The UK arm of Taylor Wessing, the 1,100-lawyer global firm, launched an employee incentive scheme powered by blockchain tokens. Staff can award the firm’s LAW Tokens to other lawyers whom they judge as making a strong contribution.
Recipients can only trade the tokens with other lawyers given there is an Allowed List to access the coins. Alternatively, they can redeem them with the law firm for non cash benefits such as vouchers. Or they can use the tokens to make charitable donations.
Rather than making the experience super user friendly, lawyers in the corporate, IP and financial services teams must use the Metamask wallet. That’s a useful learning curve, which is one of the primary objectives.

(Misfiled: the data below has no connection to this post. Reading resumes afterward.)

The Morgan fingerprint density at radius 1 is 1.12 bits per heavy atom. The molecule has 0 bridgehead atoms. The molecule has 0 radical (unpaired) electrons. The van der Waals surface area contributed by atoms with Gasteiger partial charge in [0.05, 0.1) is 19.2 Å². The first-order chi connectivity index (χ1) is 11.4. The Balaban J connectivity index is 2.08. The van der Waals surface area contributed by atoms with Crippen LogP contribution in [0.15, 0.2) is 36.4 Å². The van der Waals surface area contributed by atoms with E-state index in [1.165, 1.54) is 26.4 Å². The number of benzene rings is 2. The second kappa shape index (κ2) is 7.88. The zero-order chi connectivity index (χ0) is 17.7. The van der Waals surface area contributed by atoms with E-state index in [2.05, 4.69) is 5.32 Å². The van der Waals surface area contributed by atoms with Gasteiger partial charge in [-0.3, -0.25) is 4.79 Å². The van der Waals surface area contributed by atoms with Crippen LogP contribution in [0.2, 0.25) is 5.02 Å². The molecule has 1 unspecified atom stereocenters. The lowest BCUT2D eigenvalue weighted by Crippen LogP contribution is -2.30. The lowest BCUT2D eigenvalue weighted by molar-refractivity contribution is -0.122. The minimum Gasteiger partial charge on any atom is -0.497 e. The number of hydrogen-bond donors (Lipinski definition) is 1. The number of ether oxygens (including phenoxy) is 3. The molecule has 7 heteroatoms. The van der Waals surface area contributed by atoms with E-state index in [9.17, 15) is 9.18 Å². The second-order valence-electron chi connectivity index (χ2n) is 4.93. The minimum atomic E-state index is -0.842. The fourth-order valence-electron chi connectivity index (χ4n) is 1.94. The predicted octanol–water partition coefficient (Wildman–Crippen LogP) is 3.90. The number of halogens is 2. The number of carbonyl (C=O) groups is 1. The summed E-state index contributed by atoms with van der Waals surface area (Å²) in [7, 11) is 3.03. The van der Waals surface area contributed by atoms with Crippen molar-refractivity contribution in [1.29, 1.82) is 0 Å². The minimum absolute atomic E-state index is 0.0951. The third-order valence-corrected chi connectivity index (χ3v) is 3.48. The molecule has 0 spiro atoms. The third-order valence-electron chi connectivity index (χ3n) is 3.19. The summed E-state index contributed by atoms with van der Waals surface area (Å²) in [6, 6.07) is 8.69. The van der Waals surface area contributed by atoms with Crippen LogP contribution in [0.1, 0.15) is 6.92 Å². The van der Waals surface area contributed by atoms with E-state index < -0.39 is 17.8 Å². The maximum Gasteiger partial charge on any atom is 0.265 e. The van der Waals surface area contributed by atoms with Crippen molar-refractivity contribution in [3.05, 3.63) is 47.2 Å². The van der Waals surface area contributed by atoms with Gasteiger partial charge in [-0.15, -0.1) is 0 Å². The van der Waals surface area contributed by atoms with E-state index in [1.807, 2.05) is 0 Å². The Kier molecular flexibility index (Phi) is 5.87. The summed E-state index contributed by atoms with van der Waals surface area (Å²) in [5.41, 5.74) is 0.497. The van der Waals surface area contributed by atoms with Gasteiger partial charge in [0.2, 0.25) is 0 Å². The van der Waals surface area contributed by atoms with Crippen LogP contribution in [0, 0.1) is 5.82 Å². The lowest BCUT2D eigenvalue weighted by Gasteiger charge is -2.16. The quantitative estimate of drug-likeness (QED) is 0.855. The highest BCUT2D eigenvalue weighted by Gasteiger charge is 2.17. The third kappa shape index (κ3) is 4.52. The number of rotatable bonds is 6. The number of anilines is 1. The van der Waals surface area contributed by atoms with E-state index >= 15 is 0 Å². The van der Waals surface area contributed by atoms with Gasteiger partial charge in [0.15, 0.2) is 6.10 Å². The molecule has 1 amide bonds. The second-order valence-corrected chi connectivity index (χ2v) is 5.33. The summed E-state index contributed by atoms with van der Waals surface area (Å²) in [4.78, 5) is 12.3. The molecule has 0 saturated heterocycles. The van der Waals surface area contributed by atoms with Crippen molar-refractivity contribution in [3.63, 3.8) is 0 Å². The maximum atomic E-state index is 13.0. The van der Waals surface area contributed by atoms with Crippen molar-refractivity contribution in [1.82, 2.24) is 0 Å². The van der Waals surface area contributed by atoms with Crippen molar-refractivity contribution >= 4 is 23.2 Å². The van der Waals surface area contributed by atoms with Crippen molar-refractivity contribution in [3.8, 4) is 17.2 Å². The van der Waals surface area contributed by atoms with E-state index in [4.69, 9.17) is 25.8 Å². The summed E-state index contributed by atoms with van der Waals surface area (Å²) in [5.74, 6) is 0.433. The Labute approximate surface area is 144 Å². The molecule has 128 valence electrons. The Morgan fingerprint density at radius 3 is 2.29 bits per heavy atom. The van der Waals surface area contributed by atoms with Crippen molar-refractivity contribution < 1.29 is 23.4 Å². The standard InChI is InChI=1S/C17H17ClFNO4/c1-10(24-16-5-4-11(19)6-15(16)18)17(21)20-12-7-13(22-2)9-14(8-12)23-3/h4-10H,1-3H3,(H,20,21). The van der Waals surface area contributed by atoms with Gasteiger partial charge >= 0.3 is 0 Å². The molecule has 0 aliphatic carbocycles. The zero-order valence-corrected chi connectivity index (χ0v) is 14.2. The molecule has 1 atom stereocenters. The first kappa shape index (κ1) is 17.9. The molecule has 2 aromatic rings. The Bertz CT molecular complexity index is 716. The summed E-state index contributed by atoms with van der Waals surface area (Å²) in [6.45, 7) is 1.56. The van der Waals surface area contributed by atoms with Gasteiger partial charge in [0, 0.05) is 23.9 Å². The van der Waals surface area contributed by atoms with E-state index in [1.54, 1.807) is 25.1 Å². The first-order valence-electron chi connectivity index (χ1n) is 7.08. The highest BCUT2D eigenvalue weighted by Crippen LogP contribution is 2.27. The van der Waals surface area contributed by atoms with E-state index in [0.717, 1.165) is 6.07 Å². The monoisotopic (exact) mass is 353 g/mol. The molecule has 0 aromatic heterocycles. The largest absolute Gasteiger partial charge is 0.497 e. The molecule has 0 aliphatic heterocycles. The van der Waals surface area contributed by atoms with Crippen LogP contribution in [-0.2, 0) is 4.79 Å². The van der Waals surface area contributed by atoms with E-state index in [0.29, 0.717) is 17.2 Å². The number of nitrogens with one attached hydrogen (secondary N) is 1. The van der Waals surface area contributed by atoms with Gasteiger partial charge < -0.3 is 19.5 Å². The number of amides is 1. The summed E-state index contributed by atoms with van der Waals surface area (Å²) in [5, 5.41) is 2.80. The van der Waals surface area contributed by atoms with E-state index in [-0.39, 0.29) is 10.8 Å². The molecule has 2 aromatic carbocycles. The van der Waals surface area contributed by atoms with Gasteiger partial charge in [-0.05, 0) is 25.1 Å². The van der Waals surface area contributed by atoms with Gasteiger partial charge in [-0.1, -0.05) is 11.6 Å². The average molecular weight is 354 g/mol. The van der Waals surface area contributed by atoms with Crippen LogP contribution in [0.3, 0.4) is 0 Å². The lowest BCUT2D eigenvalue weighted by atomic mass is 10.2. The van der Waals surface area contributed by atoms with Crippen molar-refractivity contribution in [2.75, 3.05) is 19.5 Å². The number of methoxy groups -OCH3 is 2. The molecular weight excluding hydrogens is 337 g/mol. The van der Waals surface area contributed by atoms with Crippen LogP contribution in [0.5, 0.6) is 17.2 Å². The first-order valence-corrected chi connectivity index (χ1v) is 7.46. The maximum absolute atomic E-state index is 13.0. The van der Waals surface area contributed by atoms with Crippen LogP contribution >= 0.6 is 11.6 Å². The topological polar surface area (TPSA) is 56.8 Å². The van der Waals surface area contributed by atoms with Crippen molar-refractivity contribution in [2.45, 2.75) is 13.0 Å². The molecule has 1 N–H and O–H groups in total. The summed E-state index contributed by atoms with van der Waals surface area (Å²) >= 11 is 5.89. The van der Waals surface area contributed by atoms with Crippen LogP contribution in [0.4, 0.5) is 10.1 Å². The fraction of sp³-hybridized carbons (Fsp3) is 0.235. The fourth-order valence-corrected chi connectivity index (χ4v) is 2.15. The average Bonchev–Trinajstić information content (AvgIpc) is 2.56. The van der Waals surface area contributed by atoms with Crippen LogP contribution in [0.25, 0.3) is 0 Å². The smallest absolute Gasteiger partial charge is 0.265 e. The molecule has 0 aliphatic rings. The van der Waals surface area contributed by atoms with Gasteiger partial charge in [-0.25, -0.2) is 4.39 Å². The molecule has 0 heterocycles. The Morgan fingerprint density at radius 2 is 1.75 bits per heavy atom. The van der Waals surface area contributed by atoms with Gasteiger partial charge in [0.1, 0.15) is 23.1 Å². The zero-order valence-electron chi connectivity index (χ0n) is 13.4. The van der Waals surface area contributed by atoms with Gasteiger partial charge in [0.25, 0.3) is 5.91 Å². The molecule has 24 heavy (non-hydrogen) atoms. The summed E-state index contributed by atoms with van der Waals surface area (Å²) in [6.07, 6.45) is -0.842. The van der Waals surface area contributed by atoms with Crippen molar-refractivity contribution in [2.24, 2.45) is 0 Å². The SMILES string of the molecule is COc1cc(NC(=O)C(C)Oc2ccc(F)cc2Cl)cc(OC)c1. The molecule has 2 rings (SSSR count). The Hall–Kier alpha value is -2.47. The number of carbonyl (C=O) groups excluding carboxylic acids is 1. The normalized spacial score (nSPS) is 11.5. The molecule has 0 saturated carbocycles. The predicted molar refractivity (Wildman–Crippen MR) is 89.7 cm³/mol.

Because of the allow list restrictions and internal usage, there’s no secondary market for the tokens and they fall outside the Electronic Money Regulations. Plus there’s no need to register with the Financial Conduct Authority.
“A very significant number of our clients in the tech space are developing distributed ledger applications and we are representing an increasing number of blockchain and crypto businesses, as well as investors in – and acquirers of – those businesses,” said Angus Miln, Taylor Wessing Partner. “We want our people to develop the skills necessary for us to continue to expand our practice in these areas.”
Law firms dig into DLT, crypto
In a few cases, they’ve taken it further and launched their own solutions. DLA Piper has a DLT security token platform, TOKO, and Hogan Lovells has a smart legal contract solution, DriveChain. DLA Piper and Dentons are both on the Governing Council of the Hedera Hashgraph DLT, which usually involves operating nodes.